With another client, we tried adding a checkbox that said, “I certify that my net worth, including income and assets, is over $100,000” to their form. In addition, they wanted to confirm that users had read a specific legal disclaimer, so we included a checkbox for that, too.

Unfortunately, adding two checkboxes to our form cut our conversions by 75%. However, the client felt like getting users to complete both checkboxes was important, so we had to get creative.

Our solution was to combine the checkboxes. So, instead of having two boxes, we had one with a single field that said something short and sweet like, “I certify that my net worth is over $100,000 and that I have read the legal notice posted below.”

This simple change had a profound impact on conversions. With this single tweak, we saw a 50% increase in conversion rates—all without affecting lead quality. Of course, this didn’t quite get us up to our original conversion rates, but the lead quality was much higher, so it was an all-around win.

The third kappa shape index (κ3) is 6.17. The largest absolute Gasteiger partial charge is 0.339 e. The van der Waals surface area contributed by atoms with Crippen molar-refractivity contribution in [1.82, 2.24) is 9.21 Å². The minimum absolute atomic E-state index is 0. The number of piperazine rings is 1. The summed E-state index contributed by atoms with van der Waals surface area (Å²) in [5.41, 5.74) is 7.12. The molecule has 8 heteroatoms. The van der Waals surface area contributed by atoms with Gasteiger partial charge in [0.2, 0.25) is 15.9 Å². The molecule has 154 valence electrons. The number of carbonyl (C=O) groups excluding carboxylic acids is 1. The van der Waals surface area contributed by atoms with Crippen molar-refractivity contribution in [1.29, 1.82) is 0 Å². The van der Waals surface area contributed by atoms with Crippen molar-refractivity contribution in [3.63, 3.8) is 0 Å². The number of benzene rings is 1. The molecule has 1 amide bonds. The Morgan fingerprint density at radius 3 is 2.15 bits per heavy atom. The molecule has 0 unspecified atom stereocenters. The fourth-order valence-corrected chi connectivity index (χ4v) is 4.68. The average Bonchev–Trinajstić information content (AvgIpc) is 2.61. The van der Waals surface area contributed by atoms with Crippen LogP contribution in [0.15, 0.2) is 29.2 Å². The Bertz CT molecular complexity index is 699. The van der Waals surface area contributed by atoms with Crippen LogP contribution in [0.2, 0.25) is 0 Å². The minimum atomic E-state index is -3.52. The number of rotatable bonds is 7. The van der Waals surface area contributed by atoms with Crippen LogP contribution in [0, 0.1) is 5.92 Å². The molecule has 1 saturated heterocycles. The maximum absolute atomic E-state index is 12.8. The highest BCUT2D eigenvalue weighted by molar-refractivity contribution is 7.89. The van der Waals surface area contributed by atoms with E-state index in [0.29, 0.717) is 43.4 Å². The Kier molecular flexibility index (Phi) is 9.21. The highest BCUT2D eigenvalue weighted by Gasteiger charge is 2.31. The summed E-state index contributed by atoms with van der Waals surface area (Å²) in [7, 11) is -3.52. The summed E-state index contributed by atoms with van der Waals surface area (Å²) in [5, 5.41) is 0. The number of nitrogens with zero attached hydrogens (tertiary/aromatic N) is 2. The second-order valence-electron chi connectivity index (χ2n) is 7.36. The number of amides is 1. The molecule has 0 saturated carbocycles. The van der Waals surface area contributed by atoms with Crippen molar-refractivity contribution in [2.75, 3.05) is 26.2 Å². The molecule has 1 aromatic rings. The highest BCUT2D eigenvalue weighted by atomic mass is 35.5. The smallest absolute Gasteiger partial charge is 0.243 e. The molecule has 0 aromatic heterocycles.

At this point, it should be pretty obvious that shorter forms produce more conversions. So, if you’re hoping to improve your conversion rates, it’s always a good idea to start by looking for fields that you can cut (without adversely affecting lead quality too much, of course).


4. Get Creative with Long Forms

But what if your form has a lot of fields and you need most or all of them? What then? Are you doomed to a low conversion rate?

Not necessarily.

People have different expectations of form length for different types of forms. They expect an online payment form to ask for a lot of information, but they’re okay with that because they get rewarded with what they’re buying at the end. A contact form, on the other hand, is supposed to be short—or at least, that’s what people expect.